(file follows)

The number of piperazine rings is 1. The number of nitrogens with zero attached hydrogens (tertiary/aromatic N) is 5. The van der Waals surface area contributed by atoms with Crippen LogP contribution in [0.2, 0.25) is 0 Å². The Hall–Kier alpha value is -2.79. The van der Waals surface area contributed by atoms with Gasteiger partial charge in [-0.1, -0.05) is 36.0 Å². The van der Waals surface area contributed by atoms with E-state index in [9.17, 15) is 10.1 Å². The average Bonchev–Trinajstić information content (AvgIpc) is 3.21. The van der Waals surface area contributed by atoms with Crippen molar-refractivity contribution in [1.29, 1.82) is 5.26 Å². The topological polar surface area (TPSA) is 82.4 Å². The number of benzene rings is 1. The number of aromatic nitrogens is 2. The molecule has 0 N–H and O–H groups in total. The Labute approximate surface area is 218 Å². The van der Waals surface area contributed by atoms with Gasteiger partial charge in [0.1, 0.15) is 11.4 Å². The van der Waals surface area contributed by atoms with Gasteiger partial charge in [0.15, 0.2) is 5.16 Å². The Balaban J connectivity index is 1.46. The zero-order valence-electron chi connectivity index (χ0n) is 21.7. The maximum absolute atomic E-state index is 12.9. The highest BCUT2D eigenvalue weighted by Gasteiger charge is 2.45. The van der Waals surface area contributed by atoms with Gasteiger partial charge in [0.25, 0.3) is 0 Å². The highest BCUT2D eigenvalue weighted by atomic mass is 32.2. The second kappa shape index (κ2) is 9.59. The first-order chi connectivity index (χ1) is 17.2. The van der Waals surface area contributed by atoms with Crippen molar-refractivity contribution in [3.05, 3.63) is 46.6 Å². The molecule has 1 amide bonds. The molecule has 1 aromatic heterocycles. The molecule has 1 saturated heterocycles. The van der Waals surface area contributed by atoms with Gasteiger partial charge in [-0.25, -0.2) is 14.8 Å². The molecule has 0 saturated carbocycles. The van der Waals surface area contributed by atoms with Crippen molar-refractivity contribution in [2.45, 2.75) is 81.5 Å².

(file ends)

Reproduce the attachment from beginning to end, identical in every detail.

The number of piperazine rings is 1. The number of nitrogens with zero attached hydrogens (tertiary/aromatic N) is 5. The van der Waals surface area contributed by atoms with Crippen LogP contribution in [0.2, 0.25) is 0 Å². The Hall–Kier alpha value is -2.79. The van der Waals surface area contributed by atoms with Gasteiger partial charge in [-0.1, -0.05) is 36.0 Å². The van der Waals surface area contributed by atoms with E-state index in [9.17, 15) is 10.1 Å². The average Bonchev–Trinajstić information content (AvgIpc) is 3.21. The van der Waals surface area contributed by atoms with Crippen molar-refractivity contribution in [1.29, 1.82) is 5.26 Å². The topological polar surface area (TPSA) is 82.4 Å². The number of benzene rings is 1. The number of aromatic nitrogens is 2. The molecule has 0 N–H and O–H groups in total. The Labute approximate surface area is 218 Å². The van der Waals surface area contributed by atoms with Gasteiger partial charge in [0.1, 0.15) is 11.4 Å². The van der Waals surface area contributed by atoms with Gasteiger partial charge in [0.15, 0.2) is 5.16 Å². The Balaban J connectivity index is 1.46. The zero-order valence-electron chi connectivity index (χ0n) is 21.7. The maximum absolute atomic E-state index is 12.9. The highest BCUT2D eigenvalue weighted by Gasteiger charge is 2.45. The van der Waals surface area contributed by atoms with Gasteiger partial charge in [0.25, 0.3) is 0 Å². The highest BCUT2D eigenvalue weighted by atomic mass is 32.2. The second kappa shape index (κ2) is 9.59. The first-order chi connectivity index (χ1) is 17.2. The van der Waals surface area contributed by atoms with Crippen molar-refractivity contribution in [3.05, 3.63) is 46.6 Å². The molecule has 1 amide bonds. The molecule has 1 aromatic heterocycles. The molecule has 1 saturated heterocycles. The van der Waals surface area contributed by atoms with Gasteiger partial charge in [-0.25, -0.2) is 14.8 Å². The molecule has 0 saturated carbocycles. The van der Waals surface area contributed by atoms with Crippen molar-refractivity contribution in [2.45, 2.75) is 81.5 Å².